Great topic isn’t?January 31, 2013 at 7:24 pm #50079
Your initial Post states: “All FAA certificated airports that have formally adopted NFPA 403 and are in compliance with this NFPA standard for ARFF, please advise.”… Is unclear to me what is being asked? Are you surveying which FAA Certificated Airports are following; some or all NFPA 403 Standards?
Please let me know what info your seeking and is needed as far as; is there a need to mandate the entire 403 Standard or is there some legal dispute over the standard as far as some FAA Certificated Airport’s interpretation of the standards?
SargeFebruary 4, 2013 at 5:29 pm #50177
@BLIARFF1, Got it…cost.
@oakarff22 Full compliance with the document.
Yes, I want to see if ANY certificated airports are in compliance with NFPA 403. The NFPA does not have this information. If not in compliance with a “national standard”, why? My assumption would be that the costs associated with compliance are restricting airport adoption.
The task analysis model identified in Annex D is used as the basis for the NFPA 403 standard. Is the task analysis flawed? Are the resources identified in the document unreasonable for initial fire attack and rescue? Is your airport ready to save the lives of people who are involved in aircraft accidents identified in Annex D.10 Stage 2 (internal aircraft fire, aircraft engine failure with fire, aircraft aborts and overruns with fire, aircraft into aircraft with fire, aircraft into terminal building(s) with a fire.) with FAA Part 139 resources?September 24, 2016 at 11:19 pm #128974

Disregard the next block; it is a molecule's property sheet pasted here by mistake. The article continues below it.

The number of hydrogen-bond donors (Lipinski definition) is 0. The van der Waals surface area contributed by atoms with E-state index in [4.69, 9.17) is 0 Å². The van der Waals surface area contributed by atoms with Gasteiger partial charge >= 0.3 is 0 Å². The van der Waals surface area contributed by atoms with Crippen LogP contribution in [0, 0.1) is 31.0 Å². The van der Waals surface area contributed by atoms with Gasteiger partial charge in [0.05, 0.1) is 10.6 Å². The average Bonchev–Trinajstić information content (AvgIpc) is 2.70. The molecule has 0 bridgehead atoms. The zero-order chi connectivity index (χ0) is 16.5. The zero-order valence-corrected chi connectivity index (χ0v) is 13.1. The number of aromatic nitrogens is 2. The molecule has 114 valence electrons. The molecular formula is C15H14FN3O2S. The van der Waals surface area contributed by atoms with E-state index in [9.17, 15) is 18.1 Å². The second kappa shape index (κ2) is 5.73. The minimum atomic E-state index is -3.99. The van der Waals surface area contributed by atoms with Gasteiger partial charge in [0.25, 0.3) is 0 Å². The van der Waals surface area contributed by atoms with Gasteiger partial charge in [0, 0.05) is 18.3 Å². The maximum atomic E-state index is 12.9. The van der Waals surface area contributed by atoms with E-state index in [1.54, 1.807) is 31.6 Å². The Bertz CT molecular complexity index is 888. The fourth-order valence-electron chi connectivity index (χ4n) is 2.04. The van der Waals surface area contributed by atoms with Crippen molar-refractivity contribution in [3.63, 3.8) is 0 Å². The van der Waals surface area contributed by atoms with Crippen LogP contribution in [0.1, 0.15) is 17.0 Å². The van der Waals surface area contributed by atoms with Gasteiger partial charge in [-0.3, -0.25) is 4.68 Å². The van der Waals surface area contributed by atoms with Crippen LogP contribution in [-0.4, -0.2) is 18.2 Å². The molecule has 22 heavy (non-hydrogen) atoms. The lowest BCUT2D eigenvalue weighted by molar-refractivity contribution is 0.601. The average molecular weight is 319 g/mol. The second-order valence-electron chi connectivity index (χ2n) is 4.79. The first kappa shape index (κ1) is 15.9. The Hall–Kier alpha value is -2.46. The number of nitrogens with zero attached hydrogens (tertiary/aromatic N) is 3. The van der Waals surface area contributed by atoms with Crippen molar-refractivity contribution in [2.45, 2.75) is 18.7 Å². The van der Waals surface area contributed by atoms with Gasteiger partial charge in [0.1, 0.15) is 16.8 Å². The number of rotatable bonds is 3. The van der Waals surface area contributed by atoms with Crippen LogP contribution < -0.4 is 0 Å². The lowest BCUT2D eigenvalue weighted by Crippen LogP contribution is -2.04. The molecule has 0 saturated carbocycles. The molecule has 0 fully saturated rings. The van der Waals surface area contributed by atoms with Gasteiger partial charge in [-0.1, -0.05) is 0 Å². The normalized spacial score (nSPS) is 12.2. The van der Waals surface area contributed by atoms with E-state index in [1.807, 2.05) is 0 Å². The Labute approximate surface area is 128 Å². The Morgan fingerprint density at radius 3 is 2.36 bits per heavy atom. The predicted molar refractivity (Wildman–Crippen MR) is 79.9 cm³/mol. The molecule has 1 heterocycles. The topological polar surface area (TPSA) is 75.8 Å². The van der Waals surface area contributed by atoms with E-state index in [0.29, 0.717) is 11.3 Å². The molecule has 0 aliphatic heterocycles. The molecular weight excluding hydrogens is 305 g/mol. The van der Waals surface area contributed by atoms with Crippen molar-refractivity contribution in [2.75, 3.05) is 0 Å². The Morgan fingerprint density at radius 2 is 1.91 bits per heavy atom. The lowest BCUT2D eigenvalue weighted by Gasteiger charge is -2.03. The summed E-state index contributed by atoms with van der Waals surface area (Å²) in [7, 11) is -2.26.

Any updates since the response times have been changed?February 24, 2017 at 12:08 pm #147541
Still checking to see if any certificated airports are in full compliance with NFPA 403. Please advise, none identified to date.January 4, 2019 at 9:04 am #179292
Wondering if the new NFPA 403, 1018 edition has changed attitudes on this topic.
In the new 2018 edition NFPA utilizes stronger language under 18.104.22.168. The words “SHALL NOT” suddenly appear which is a hard strict word per NFPA.
22.214.171.124 Staffing levels shall be established through a task resource analysis based on the needs and demands of the airport, but shall not be lower than the values specified in Table 126.96.36.199 for the minimum total number of ARFF-trained personnel responding to an initial alarm, based on the minimum response times in Chapter 9 and extinguishing agent discharge rates and quantities required in Chapter 5.
If all airports were to follow NFPA 403 2018 it would lead to a possible increase in staffing which is a large increase in budget.